Japanese makers of Tropicana fined 19 million yen for “100% Melon” juice with only 2% melon juice

Accountability never tasted so sweet.

In September of last year, the popular juice brand Tropicana was put in the spotlight in Japan over a considerable bit of deceptive marketing. The matter was Tropicana 100% Whole Fruit Melon Taste, which you might assume is made of 100% melon by the name. In fact, you might even assume that from the carton on which only melon is clearly visible and phrases such as “100% MELON TASTE” are printed.

However, upon closer inspection, this product contains only two percent actual melon juice blended in with 98 percent apple, grape, and banana juices. With this realization, you might then notice that there actually is a slice of apple, a bunch of grapes, and a banana on the carton, albeit fairly well camouflaged among the melon.

▼ A news report from last year showing the old package design to people on the street who unanimously agree that it looks like only melon and is pretty “sketchy” overall

By the time news of this broke, the Consumer Affairs Agency of Japan had already warned Tropicana’s Japanese licensee Kirin Beverage to stop the misleading packages. They complied and redesigned cartons with more prominently displayed apple and grapes and by replacing phrases like “100% MELON TASTE” with “100% FRUIT JUICE.”

▼ The redesigned carton with the apple and grapes more visible

However, it appears that the Consumer Affairs Agency wasn’t quite done with Kirin and on 18 January ordered the beverage maker to pay a fine of 19,150,000 yen (US$148,000) for violating the Act against Unjustifiable Premiums and Misleading Representations.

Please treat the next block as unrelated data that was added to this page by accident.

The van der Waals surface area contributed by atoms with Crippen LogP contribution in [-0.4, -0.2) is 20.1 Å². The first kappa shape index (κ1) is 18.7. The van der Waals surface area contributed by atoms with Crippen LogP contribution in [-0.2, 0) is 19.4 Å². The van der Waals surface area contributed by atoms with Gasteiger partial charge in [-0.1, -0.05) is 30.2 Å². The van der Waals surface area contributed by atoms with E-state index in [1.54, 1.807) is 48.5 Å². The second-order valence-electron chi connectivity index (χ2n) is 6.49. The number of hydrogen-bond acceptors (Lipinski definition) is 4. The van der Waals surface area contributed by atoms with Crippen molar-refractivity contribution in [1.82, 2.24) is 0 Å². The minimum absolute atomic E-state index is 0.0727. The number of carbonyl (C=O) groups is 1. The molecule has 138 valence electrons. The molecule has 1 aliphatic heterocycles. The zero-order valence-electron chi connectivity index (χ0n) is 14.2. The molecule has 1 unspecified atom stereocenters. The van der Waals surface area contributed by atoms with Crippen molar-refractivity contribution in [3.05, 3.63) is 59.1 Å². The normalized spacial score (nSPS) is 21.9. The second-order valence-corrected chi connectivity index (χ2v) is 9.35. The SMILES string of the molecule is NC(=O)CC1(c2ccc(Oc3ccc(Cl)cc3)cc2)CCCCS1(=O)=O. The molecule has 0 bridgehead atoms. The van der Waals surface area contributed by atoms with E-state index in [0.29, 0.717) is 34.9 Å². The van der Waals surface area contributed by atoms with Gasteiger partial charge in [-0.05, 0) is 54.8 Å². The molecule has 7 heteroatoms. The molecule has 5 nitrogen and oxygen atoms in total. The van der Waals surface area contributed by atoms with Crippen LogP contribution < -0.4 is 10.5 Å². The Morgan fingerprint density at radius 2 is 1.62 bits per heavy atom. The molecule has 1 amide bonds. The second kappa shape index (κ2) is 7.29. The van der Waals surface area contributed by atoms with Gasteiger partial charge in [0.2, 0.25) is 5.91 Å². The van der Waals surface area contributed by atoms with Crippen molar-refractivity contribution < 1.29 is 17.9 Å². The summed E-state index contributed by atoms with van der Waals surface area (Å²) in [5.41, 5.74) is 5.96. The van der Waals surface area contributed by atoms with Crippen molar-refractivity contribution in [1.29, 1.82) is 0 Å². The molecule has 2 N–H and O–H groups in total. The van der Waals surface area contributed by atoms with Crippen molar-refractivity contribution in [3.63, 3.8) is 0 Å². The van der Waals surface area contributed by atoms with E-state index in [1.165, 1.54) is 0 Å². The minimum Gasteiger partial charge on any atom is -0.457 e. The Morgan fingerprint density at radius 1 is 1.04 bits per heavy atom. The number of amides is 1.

The figure was arrived at by calculating the sales of the product between June 2020 and April 2022, when the original package was in use. According to the Truth-in-Advertising Law, the fine should be three percent of that amount, or to put it another way, one percent more than the amount of actual melon juice in the drink.

When news of the fine was reported, online comments were surprised that Kirin had even gotten away with it for as long as they did. On the other hand, some comments came out in defense of the drink, saying that consumers should be more aware of what they’re buying.

“Wha?! I used to buy that a lot.”
“To be fair, they never did actually say ‘100% melon juice.'”
“At least give us like 50 percent…”
“It looks delicious, but this isn’t right.”
“It was written properly on the ingredient list, wasn’t it? It’s the people’s fault for not checking what they drink.”
“I always assumed major corporations like that were really cautious about this kind of stuff.”
“Pretty bold to try and sneak 98 percent of the juice past people.”

It is almost bizarre to be so misleading about something like this. Personally, I’d be more likely to drink the stuff had they never pushed the melon taste so much and been honest about it being a blend. In fact, I tried some last September when news broke and quite liked it, mostly because the melon taste was present but not overwhelming.

It almost seemed like Kirin was doing more harm than good with the misleading labeling. But regardless, it’s good to know that the government is working to keep companies honest so we can be more confident about what we buy.

Source: Mainichi Shimbun, Hachima Kiko
Photos ©SoraNews24
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